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It was always my dream to meet the Spice Girls. But then they split, with each taking up solo careers. I never gave up. I knew India would beckon them. And so it did. If you think you can slot this girl as an item or a glam girl, think again. For she has girl power. She may be petite, but her blue eyes, diminutive frame and her quick silver wit hit you as you meet her. The blonde with the peachy face is still there, but her hair, hanging in two plaits is gone. There I was seated in her suite, sipping chai with Baby Spice aka Emma Bunton:

The Record: This is your first visit to India after the 1997 Channel [V] awards with the Spice Girls. How do you like being back?
Emma Bunton (EB): It has been really hectic for me. The last time I was busy with the awards. This time, I have really been enjoying this trip, because Iíve been to the beach, shopping malls, catching fish, attending parties and doing my own thing, really.

TR: Hasnít anybody recognized you?
EB: Well, they have. In fact, on the beach and in the shopping centre, a few people recognized me and came to me for autographs and wanted me to pose with them for photos. I never really said anything to them, but all through this I noticed that everyone was so polite to me.

TR: Have you enjoyed feasting on the Indian food?
EB: Though on my first day, when I arrived here they told me to be careful about what I eat, that kind of made me a little bit nervous, but, I have really loved the Indian food. I love all the non-veg dishes and the curries. I also tasted the most beautiful coconut lobster curry.

TR: What brings you to India?
EB: I have a heard a lot about Bollywood. Iím here to film a documentary for the BBC that conceptualizes on the life of Bollywood celebrities compared to the Western celebs.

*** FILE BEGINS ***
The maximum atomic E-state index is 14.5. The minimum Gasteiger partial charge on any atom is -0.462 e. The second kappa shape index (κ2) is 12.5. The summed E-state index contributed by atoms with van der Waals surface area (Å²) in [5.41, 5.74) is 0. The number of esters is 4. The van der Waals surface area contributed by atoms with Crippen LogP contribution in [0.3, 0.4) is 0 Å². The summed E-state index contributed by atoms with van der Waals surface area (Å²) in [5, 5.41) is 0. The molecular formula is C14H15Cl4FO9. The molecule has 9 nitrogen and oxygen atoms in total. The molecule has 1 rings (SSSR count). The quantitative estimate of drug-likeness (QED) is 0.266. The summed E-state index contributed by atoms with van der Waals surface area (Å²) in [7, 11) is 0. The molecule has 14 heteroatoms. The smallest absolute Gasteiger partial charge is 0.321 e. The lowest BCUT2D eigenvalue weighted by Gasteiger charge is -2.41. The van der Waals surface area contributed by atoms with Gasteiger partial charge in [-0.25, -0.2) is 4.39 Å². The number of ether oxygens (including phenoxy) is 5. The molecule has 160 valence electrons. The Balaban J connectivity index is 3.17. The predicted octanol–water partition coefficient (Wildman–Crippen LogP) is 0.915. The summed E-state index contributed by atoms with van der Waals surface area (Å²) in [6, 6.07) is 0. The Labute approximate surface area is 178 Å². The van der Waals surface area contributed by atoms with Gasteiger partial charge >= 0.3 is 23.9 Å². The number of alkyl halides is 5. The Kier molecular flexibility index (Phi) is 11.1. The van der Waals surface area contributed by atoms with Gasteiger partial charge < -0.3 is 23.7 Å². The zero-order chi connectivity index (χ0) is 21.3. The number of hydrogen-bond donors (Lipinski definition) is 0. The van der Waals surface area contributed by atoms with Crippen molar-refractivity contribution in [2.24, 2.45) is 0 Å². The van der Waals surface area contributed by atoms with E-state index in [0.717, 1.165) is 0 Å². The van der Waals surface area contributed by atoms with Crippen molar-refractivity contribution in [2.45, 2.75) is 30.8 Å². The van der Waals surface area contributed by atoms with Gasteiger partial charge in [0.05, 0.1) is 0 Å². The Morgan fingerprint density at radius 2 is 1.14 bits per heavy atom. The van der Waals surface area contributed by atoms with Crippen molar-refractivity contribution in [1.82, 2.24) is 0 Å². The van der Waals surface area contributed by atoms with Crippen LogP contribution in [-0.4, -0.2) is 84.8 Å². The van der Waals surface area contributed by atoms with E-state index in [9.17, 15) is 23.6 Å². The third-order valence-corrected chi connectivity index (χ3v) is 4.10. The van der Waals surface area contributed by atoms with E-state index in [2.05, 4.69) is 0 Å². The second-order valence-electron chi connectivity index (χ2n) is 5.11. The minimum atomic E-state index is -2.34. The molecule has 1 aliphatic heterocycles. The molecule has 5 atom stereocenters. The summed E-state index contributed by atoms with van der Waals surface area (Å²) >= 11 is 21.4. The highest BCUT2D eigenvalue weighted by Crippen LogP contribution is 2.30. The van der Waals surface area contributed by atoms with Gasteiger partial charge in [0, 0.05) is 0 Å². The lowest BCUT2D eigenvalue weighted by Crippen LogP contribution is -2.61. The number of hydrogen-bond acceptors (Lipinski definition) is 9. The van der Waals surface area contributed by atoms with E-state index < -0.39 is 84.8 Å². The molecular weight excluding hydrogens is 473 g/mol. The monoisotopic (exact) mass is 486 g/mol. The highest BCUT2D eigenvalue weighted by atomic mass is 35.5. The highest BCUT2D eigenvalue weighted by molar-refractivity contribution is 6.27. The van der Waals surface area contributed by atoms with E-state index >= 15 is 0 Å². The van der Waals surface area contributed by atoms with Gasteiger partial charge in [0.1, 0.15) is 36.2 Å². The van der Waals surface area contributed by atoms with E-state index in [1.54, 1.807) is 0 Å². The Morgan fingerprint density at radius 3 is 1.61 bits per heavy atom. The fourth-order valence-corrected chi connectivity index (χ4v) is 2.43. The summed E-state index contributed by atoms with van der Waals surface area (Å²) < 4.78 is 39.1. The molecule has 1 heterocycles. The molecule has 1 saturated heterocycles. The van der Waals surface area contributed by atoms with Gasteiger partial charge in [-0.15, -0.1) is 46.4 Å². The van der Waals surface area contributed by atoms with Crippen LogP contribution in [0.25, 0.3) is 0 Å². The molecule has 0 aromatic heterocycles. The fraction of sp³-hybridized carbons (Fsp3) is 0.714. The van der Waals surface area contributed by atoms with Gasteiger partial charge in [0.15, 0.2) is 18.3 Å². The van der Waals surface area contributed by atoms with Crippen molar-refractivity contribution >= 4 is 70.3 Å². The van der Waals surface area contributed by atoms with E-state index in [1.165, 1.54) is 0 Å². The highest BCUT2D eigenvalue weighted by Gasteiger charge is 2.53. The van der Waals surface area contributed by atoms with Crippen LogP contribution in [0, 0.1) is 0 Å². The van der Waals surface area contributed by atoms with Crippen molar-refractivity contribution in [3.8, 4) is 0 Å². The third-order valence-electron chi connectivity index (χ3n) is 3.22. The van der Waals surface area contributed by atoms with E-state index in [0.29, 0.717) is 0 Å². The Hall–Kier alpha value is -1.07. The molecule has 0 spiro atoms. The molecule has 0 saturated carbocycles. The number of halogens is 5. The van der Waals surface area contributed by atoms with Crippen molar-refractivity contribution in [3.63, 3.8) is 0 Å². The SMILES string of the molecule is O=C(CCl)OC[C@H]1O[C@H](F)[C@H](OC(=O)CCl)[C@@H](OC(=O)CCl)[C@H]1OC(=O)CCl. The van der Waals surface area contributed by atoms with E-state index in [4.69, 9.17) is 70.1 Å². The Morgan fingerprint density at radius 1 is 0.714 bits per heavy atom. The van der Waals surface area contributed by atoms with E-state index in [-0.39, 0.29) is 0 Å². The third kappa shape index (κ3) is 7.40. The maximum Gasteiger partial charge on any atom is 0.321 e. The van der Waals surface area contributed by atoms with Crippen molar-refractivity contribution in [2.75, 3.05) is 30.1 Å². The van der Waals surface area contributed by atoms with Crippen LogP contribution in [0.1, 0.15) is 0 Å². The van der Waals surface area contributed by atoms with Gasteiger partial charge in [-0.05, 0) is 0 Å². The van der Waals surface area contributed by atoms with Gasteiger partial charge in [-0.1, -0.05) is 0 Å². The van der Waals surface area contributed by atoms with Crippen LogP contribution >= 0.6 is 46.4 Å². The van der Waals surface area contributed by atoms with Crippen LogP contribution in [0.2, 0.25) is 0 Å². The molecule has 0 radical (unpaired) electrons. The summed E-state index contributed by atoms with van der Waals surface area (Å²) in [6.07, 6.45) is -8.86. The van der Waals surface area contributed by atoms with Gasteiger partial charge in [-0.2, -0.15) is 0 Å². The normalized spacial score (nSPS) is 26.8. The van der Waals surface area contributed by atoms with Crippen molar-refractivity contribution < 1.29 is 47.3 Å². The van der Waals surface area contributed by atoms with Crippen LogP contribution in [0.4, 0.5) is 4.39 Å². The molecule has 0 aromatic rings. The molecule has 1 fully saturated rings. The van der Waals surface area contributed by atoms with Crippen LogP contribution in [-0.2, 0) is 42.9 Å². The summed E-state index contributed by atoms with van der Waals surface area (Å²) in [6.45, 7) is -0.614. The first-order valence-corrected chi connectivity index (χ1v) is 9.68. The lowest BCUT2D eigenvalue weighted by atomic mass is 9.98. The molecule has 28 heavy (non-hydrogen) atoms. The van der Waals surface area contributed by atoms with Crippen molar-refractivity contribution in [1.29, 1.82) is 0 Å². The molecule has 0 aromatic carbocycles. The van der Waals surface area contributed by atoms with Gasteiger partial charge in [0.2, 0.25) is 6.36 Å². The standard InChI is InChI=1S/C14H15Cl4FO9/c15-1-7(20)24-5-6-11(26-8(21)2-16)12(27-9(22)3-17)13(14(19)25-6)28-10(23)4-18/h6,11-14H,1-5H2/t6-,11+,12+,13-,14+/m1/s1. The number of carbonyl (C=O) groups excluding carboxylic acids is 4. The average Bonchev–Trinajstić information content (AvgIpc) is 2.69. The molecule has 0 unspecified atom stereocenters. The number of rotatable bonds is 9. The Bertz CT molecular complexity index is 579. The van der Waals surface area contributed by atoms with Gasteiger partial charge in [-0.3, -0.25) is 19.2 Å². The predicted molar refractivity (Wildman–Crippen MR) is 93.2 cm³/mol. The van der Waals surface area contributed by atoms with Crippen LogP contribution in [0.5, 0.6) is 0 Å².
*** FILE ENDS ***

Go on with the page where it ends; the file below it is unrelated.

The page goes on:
TR: Have you seen any Bollywood movies?
EB: I have seen many, but I canít really remember the names, but I simply love the song (breaks into the song) Chaaya Chaaya, a song that is sung with singers dancing on the roof of a moving train. Itís really fantastic. I have also seen a few dance scenes of the Hindi movies that really took me by surprise. Bhangra music is really popular abroad and especially in London and its played everywhere in the clubs and radio stations too.

TR: Have you collaborated with any Indian music director or singer on your visit?
EB: I really wouldíve loved to do something here with an Indian music director or singer, but at the moment I am concentrating on the documentary and also my new pop album Free Me, released a few months ago. But yes, there have been a lot of offers. I have done a little acting in an untitled Bollywood movie that stars Dimple Kapadia and Soha Khan.

TR: Do you listen to Indian music?
EB: I have and let me tell you its immensely popular back home. The last 10 days, well, I have been watching a lot of Hindi and Indipop music videos on television. I surely will be taking some music with me, as I have bought quite a lot of Hindi music too. I preferred listening to the Hindi pop music rather than the Hindi film music.

TR: Where are you based now?
EB: I live in London, and I live on my own but I am very near to my family. I have just one brother younger to me, and heís my best friend.

TR: Are you seeing anyone presently?
EB: At the moment Iím dating its really fun and I love going out for dinners. Even though I am so busy I make the time and I just take each day as it comes. Iím still very young.

TR: Coming to your music what is the most common aspect in your album?
EB: The first album was more of a learning album, and musically I was just figuring out where I wanted to go, and the second album was much more easy as I knew the sound I wanted. So each is different in itself. I love doing both ballads and upbeat tunes, but I believe that a song must bring out an emotion, and so I love ballads that you can cry to, while a good song you can probably dance with your girlfriend.

You can read the rest of our feature on Emma Bunton in the November 2004 issue of The Record Music Magazine available at your local newsagent.

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